I am not and will never be a ‘food blogger’. It’s hard for me to take the time to look up a recipe, much less pick one out, document my attempt in a series of pictures that showcase it in a myriad of half formed stages and then somehow dream up witty remarks to write about it.
Major props to those who are, but I’d rather just eat my experiments in peace, thank you very much.
But don’t think that means I’m not interested in food. I have a passion for foodstuffs that forms the foundation of many of my deeply held values. I pursue environmental sustainability and self-sufficiency because I care so much about where my food comes from and because I want to get it from as authentic a source as I can, especially if that means raising it myself. (See: Raising Meat Rabbits).
To be brutally honest AmeriCorps was not something I had strong, if any, feelings about until this past weekend. Though Ian and I have been working for the organization since September, I merely saw it as a way to make living and working at the Big Laurel Learning Center economically feasible for us. The day to day impact of being part of the entity that is AmeriCorps rarely seemed to extend beyond biweekly meetings and lots of paperwork. The four hour drive between us and our team members in Cincinnati prevented us from seeing much of them, making it easy to forget we are part of an organization bigger than southern West Virginia. But this perspective has changed dramatically for me after a four day Notre Dame AmeriCorps midyear conference in Baltimore, Maryland.
Oooooh chickens. To my count, this is my third blog post focused purely on extolling their virtues. The first was in Thailand when I was responsible for slaughtering one for a village meal and somehow managed to let it literally slip through my fingers and dash into the woods. Did I spend the rest of that afternoon chasing it through the forest with a slingshot and a ten foot bamboo pole? Yes. Did I even get remotely close to recapturing it? I’ll let you think that one through. (Hint: lets just say I was teased about my “ba gai” or forest chicken for the rest of the semester.) My second post about chickens is from my time living and working on a farm on the Big Island of Hawaii. There, one of my jobs was to tend to the feathery flock of 30 layers. There wasn’t always a lot to do on that farm so I spent a lot of time plunked down on the ground, watching the ladies. It’s actually one of my better pieces, so I’ll probably repost it someday.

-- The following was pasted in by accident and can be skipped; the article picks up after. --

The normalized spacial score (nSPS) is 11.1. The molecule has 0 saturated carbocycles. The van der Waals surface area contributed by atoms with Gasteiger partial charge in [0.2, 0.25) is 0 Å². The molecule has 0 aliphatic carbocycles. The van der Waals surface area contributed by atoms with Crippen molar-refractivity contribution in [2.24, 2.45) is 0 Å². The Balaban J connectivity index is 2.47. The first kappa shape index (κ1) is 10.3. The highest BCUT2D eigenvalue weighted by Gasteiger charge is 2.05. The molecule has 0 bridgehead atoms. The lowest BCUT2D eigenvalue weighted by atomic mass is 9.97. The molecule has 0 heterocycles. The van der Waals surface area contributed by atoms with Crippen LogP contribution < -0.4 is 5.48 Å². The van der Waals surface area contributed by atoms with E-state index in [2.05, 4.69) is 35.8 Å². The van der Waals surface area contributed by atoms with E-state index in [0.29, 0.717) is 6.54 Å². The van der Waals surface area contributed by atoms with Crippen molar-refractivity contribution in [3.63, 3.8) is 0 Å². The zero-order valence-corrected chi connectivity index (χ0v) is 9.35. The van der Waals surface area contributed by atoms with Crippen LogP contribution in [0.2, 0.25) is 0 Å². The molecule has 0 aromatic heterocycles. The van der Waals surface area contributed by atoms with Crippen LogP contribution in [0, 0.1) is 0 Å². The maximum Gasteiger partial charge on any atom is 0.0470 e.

And what’s not to like? Little lumbering dinosaurs that clumsily scratch around their mud pens in an ever preoccupied hunt for tidbits of food. If only all our lives could be that simple. In their ten thousand years of domestication, it’s apparent intelligence was never a sought after trait. Frankly, I think it’s been just about bred out of the little suckers. But their simple dumbness is a large part of their charm for me. My chickens ask for little besides a mud yard to scratch around in, some food scraps, and a couple of roosting perches. In return I plan to get hours of entertainment and in all likelihood over a dozen eggs a week. I get as much enjoyment out of chasing them around the yard as Wendell does, and they give me a great captive audience to practice my crazy voices on. Unlike Wendell, they can’t run away and hide when I get too high pitched. I tell myself they secretly enjoy it.
But back to the basics. After our chicken yard was completed, Ian and I packed the dog crate into the back of the nuns’ pickup and drove the half mile past Big Laurel to our neighbor’s, who had agreed to sell us six chickens at five bucks apiece. Craigslist wasn’t offering me any better deals, so we accepted. A true mountain man, our neighbor has quite the set up. His ridgeline property boasts several gardens and at least three chicken runs jammed full of birds. He also has multiple dogs and is raising two sows with his grandson. My ears perked up when I heard he was going to get them bred; if all goes well our neighborly livestock purchases could soon extend to a piglet!